Garmin's  ColorMap StreetPilot III GPS Product Review
by Joe Mehaffey
Release 5, 21 April 2003
(update information about CityNavigator ver 4.01)

StreetPilot III Kit

More StreetPilot III  Photographs

The Garmin ColorMap StreetPilot III is in Garmin's fifth generation of GPS receivers with street level mapping.  It is their first model with a) AUTOMATIC ADDRESS-TO-ADDRESS ROUTING (A2A) and VOICE COMMAND OUTPUT (VCO).   With this unit and a copy of Garmin's (NavTech derived) CityNavigator mapping program a user will have the most detailed highway and residential street level maps available for the USA today.  The USA coverage area for NavTech maps (version 4.01) is the entire USA plus a bit of Canada.   The SP-III allows a user to automatically route using both the CityNavigator maps and/or the Base Map.  Thus,  with a "routable base map",  you can automatically route from an address in New York City to San Francisco with only CityNavigator map sections for NYC and SFO loaded.  The base map will provide information (and "road lock") for all highway routing between metro areas.    SP-III is the only autorouting system that I am aware of that can do this sort of intercity routing without the need to load intermediate maps as you go from one NavTech region to another.  (There are 10 NavTech regions in the USA and Canada combined.)  Priced at about $850,  (Check Latest Prices Here.) SP-III is the lowest priced Automatic Car Navigator -and- One of the best performers.

We think the ColorMap StreetPilot III Ver. 2.10 is  a  "break-through" in portable (move from car to car easily) address-to-address automatic routing GPS car navigation systems.    It was designed  from the   ground  up    to  economically  replace    the     combination     of GPS/Laptop  Computer/Mapping Software system that many of us  use to  maneuver around  cities in the USA (SP-III CityNavigator automatic routing maps only available for the  USA, Europe and Australia as of January 2002).  SP-III  includes   a set  of  "base maps" showing all state  and  federal highways   and major  thoroughfares  in  towns and  cities throughout the USA.    In addition,    SP-III can be loaded with optional  RESIDENTIAL street level detail maps of any USA area and a variety of overseas locations including much of Europe and cities in Australia. By using map memory  cartridges uploaded with data from Garmin's CityNavigator, MetroGuide and MapSource CDROM map systems the system can economically be used over a wide geographical area.    These include:  CityNavigator (NavTech Maps, the best GPS routable maps available in areas covered),  MapSource MetroGuide (Etak Maps, good maps but not quite as up to date as NavTech and only USA version has autorouting capability within SP-III),  Roads & Recreation, USA Topo,  and WorldMap CD ROMs.  8, 16, 32, 64, and 128 megabyte memory cartridges are available.  (Our recommended minimum size is 32megs which is the size that comes bundled with the SP-III kit.  However,  the 128meg memory module comes standard with the "Deluxe" kit and we like this size even better.)  The StreetPilot III is straightforward to use but the manual leaves some gaps that can be filled by a number of tutorial videos and CDs available from GPS vendors.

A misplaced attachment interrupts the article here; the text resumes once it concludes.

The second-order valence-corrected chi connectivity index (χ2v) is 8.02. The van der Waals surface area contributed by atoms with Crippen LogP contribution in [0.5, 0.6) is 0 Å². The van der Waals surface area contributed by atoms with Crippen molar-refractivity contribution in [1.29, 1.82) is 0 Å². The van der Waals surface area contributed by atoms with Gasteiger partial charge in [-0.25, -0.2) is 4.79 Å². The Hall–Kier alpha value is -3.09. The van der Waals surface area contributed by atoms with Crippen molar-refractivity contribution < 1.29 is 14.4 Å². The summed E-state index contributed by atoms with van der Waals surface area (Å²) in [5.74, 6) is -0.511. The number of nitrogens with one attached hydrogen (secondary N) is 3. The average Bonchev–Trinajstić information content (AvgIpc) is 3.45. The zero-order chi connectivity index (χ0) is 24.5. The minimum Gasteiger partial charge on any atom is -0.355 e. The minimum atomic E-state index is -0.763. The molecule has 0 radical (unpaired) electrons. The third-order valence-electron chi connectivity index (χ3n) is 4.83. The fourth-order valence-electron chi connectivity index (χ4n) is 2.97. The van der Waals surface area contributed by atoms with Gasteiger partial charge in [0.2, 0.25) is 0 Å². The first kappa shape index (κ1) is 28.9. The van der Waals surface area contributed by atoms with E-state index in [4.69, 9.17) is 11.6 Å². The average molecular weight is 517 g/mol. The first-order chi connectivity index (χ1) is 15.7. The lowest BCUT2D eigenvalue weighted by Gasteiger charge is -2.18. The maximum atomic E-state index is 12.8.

NOTE: The amount of up-to-date detail on CityNavigator maps as compared to MapSource USA maps seems to depend on where you are.  See a few examples (HERE).

The CityNavigator (NavTech) map offering is necessary for the Automatic Address-to-Address routing to work to street address level.  We have reviewed the VDO Dayton,  and the Datus RouteFinder A2A/VCO systems previously and have used the Magellan 750Nav units.  The SP-III provides automated guidance on a par with any of these and in fact much more routinely gives routing "the same as I would have chosen".  Sometimes the route chosen is "just OK",  but after all,  SP-III is just a machine.  The downside for SP-III as compared to the $3000 models is that most of the more expensive models have some sort of "dead reckoning" capability to permit navigation to continue for short intervals when signals are lost.  Such signal loss can happen in "city canyons" such as NYC and LA where high rise buildings can block the satellite signals.